A former Hewlett-Packard vice president faces up to 10 years in federal prison after pleading guilty to stealing trade secrets from his former employer, IBM.
Atul Malhotra, 42, of Santa Barbara, California, pleaded guilty to one count of theft of trade secrets Friday in US District Court in San Jose, Calif. Sentencing is slated for Oct. 29. He faces a possible 10 years in prison, along with a fine of up to US$250,000 and a three-year term of supervised release.
Malhotra was indicted by a federal grand jury late in June for e-mailing confidential IBM information to two senior vice presidents at HP. HP terminated Malhotra, who worked at the company for four months, and reported the incident to law enforcement and to IBM, according to a previous statement from Emma McCulloch, a spokeswoman for HP.
"The activity with which Malhotra is charged was in direct violation of clear HP policies, including HP Standards of Business Conduct," according to the statement. "HP has cooperated fully with the government's investigation."
McCulloch declined to disclose any further details about the case.
Malhotra was employed at IBM from November 1997 to April 2006, noted a federal charging document. He served as a director in the company's global services department. The US Attorney's office in California asserted that in March 2006, while still employed at IBM, he requested and received "trade secret" information about calibration metrics. Each page was reportedly marked "IBM Confidential."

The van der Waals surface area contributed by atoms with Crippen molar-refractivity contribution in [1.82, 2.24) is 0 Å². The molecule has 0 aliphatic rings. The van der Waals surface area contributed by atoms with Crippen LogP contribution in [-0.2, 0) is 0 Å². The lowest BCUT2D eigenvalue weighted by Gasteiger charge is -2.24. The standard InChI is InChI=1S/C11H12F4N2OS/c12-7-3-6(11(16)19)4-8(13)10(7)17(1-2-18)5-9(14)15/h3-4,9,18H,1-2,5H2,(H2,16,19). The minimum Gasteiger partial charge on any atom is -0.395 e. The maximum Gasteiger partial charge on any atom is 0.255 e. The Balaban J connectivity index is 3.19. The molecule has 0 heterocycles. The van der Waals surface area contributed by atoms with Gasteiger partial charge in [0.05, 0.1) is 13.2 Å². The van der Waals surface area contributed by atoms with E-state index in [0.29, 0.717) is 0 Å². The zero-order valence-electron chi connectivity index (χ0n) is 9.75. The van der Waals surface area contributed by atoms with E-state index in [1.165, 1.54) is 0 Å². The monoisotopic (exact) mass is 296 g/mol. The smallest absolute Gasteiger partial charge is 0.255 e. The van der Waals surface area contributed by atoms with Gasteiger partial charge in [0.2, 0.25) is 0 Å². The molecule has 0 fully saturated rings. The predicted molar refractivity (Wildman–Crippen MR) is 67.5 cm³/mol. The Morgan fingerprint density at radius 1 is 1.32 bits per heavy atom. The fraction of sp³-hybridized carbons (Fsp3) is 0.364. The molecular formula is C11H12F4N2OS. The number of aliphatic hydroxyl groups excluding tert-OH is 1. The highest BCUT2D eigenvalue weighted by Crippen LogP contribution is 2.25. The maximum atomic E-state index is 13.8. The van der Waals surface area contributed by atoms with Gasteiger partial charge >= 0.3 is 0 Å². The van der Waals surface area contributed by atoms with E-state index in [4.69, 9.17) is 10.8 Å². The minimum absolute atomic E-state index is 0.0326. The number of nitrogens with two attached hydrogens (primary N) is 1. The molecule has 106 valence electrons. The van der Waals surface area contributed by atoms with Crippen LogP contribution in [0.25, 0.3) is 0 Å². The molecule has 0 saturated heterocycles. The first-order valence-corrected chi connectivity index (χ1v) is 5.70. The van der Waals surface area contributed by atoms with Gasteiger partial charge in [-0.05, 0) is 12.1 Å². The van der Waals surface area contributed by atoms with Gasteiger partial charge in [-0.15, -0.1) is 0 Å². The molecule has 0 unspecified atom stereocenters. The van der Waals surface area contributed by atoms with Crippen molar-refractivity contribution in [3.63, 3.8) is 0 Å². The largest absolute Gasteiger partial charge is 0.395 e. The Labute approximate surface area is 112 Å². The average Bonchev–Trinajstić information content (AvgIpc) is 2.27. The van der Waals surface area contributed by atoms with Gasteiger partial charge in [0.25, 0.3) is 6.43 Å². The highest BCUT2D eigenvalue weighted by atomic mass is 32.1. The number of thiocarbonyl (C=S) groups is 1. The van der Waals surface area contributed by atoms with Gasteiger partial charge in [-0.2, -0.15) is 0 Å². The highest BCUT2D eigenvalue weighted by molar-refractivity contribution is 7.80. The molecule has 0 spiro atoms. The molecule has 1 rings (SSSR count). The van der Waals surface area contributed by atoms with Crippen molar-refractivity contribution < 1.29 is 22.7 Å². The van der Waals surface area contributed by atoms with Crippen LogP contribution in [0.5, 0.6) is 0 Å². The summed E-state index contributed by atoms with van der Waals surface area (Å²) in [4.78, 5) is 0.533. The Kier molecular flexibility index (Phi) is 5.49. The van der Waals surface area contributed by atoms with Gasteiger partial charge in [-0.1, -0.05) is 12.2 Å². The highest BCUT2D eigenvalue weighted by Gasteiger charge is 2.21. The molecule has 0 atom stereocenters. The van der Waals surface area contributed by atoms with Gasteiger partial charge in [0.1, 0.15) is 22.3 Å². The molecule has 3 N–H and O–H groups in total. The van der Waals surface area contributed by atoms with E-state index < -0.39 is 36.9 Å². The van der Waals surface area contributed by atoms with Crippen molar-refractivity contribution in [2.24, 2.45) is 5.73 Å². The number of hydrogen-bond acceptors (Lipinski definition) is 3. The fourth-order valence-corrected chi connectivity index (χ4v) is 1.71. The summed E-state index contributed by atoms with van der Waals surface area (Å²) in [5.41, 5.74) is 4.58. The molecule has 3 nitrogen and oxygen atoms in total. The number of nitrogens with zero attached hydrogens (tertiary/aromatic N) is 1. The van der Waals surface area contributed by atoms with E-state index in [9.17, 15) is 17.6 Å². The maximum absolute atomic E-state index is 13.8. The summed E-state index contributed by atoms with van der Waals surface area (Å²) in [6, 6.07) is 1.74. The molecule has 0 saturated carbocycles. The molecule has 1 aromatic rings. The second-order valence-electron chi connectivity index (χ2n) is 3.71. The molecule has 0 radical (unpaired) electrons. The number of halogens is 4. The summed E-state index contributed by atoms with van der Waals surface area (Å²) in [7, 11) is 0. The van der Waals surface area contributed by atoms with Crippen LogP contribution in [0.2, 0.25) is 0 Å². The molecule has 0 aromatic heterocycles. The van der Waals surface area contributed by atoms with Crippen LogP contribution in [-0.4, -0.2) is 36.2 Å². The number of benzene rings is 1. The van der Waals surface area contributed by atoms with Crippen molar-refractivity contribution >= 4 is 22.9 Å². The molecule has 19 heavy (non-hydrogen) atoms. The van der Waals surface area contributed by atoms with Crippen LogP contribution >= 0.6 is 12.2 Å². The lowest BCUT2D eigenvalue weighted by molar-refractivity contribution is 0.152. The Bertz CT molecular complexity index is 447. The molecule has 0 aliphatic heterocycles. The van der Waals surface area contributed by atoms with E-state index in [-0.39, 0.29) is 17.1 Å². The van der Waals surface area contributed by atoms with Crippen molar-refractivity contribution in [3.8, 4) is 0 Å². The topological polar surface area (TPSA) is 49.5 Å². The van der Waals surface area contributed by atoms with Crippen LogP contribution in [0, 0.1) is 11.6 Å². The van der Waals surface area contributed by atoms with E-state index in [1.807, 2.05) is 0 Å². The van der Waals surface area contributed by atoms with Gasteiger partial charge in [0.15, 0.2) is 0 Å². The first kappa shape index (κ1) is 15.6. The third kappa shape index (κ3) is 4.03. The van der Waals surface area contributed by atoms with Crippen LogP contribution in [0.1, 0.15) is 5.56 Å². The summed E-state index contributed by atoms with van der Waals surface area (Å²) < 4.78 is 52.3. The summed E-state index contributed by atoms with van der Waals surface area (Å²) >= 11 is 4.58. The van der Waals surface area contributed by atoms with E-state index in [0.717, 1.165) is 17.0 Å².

The charging document also notes that a pricing coordinator at IBM Global Services warned Malhotra that "given the sensitive nature of the material, please do not distribute."
In May 2006, Malhotra was hired by HP as vice president of imaging and printing services, according to the papers filed in federal court in San Jose. Late in July 2006, he allegedly sent an e-mail to an HP senior vice president. The e-mail, which had the subject line "For Your Eyes Only," had an attachment that contained IBM's calibration metrics. Two days later, Malhotra sent an e-mail with the same attached information to another HP senior vice president, according to the documents.